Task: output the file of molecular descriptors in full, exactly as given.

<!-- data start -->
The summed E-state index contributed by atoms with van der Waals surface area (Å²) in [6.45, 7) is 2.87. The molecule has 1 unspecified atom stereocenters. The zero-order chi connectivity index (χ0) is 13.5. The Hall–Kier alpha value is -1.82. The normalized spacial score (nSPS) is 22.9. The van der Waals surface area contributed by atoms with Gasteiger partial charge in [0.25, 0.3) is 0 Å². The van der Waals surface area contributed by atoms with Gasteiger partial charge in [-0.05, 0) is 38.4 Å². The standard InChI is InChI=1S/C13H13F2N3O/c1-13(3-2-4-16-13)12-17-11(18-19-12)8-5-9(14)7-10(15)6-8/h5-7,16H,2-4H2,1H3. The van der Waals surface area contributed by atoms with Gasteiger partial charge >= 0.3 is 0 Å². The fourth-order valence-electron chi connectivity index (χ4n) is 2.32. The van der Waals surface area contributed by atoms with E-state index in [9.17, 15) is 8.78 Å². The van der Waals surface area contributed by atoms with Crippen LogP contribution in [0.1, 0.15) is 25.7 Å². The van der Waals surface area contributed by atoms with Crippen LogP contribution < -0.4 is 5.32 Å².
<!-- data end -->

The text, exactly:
The summed E-state index contributed by atoms with van der Waals surface area (Å²) in [6.45, 7) is 2.87. The molecule has 1 unspecified atom stereocenters. The zero-order chi connectivity index (χ0) is 13.5. The Hall–Kier alpha value is -1.82. The normalized spacial score (nSPS) is 22.9. The van der Waals surface area contributed by atoms with Gasteiger partial charge in [0.25, 0.3) is 0 Å². The van der Waals surface area contributed by atoms with Gasteiger partial charge in [-0.05, 0) is 38.4 Å². The standard InChI is InChI=1S/C13H13F2N3O/c1-13(3-2-4-16-13)12-17-11(18-19-12)8-5-9(14)7-10(15)6-8/h5-7,16H,2-4H2,1H3. The van der Waals surface area contributed by atoms with Gasteiger partial charge >= 0.3 is 0 Å². The fourth-order valence-electron chi connectivity index (χ4n) is 2.32. The van der Waals surface area contributed by atoms with E-state index in [9.17, 15) is 8.78 Å². The van der Waals surface area contributed by atoms with Crippen LogP contribution in [0.1, 0.15) is 25.7 Å². The van der Waals surface area contributed by atoms with Crippen LogP contribution < -0.4 is 5.32 Å².